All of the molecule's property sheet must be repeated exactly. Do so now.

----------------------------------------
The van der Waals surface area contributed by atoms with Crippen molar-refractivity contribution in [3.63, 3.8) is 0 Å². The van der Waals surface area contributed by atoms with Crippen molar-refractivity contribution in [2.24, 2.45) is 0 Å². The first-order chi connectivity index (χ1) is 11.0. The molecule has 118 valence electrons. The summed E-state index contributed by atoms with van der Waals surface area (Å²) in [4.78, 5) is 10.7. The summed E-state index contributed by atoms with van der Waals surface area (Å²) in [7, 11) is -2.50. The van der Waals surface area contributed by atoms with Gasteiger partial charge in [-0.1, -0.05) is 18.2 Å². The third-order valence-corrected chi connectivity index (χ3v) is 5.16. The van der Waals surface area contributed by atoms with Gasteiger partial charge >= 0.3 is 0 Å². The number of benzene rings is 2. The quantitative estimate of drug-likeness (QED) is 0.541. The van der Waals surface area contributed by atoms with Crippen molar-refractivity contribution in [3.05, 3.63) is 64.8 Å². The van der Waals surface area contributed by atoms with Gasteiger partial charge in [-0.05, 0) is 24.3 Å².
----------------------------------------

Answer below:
The van der Waals surface area contributed by atoms with Crippen molar-refractivity contribution in [3.63, 3.8) is 0 Å². The van der Waals surface area contributed by atoms with Crippen molar-refractivity contribution in [2.24, 2.45) is 0 Å². The first-order chi connectivity index (χ1) is 11.0. The molecule has 118 valence electrons. The summed E-state index contributed by atoms with van der Waals surface area (Å²) in [4.78, 5) is 10.7. The summed E-state index contributed by atoms with van der Waals surface area (Å²) in [7, 11) is -2.50. The van der Waals surface area contributed by atoms with Gasteiger partial charge in [-0.1, -0.05) is 18.2 Å². The third-order valence-corrected chi connectivity index (χ3v) is 5.16. The van der Waals surface area contributed by atoms with Gasteiger partial charge >= 0.3 is 0 Å². The number of benzene rings is 2. The quantitative estimate of drug-likeness (QED) is 0.541. The van der Waals surface area contributed by atoms with Crippen molar-refractivity contribution in [3.05, 3.63) is 64.8 Å². The van der Waals surface area contributed by atoms with Gasteiger partial charge in [-0.05, 0) is 24.3 Å².